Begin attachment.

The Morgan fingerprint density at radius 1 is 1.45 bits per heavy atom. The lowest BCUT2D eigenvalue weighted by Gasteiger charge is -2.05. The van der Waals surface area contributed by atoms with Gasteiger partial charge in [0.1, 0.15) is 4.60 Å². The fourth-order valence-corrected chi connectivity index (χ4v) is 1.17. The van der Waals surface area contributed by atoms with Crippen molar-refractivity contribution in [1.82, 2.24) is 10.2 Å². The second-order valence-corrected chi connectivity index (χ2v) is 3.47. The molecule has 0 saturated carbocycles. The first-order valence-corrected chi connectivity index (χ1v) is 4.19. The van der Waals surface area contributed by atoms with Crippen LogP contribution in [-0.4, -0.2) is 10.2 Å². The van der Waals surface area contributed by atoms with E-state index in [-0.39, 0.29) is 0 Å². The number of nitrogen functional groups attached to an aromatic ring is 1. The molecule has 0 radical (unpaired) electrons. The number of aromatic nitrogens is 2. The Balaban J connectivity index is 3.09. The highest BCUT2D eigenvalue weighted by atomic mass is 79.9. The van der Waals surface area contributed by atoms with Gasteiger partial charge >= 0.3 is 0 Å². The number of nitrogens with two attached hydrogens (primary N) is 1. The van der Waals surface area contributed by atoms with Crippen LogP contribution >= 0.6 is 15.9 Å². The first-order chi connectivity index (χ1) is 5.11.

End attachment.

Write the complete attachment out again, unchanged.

The Morgan fingerprint density at radius 1 is 1.45 bits per heavy atom. The lowest BCUT2D eigenvalue weighted by Gasteiger charge is -2.05. The van der Waals surface area contributed by atoms with Gasteiger partial charge in [0.1, 0.15) is 4.60 Å². The fourth-order valence-corrected chi connectivity index (χ4v) is 1.17. The van der Waals surface area contributed by atoms with Crippen molar-refractivity contribution in [1.82, 2.24) is 10.2 Å². The second-order valence-corrected chi connectivity index (χ2v) is 3.47. The molecule has 0 saturated carbocycles. The first-order valence-corrected chi connectivity index (χ1v) is 4.19. The van der Waals surface area contributed by atoms with Crippen LogP contribution in [-0.4, -0.2) is 10.2 Å². The van der Waals surface area contributed by atoms with E-state index in [-0.39, 0.29) is 0 Å². The number of nitrogen functional groups attached to an aromatic ring is 1. The molecule has 0 radical (unpaired) electrons. The number of aromatic nitrogens is 2. The Balaban J connectivity index is 3.09. The highest BCUT2D eigenvalue weighted by atomic mass is 79.9. The van der Waals surface area contributed by atoms with Gasteiger partial charge >= 0.3 is 0 Å². The number of nitrogens with two attached hydrogens (primary N) is 1. The van der Waals surface area contributed by atoms with Crippen LogP contribution >= 0.6 is 15.9 Å². The first-order chi connectivity index (χ1) is 5.11.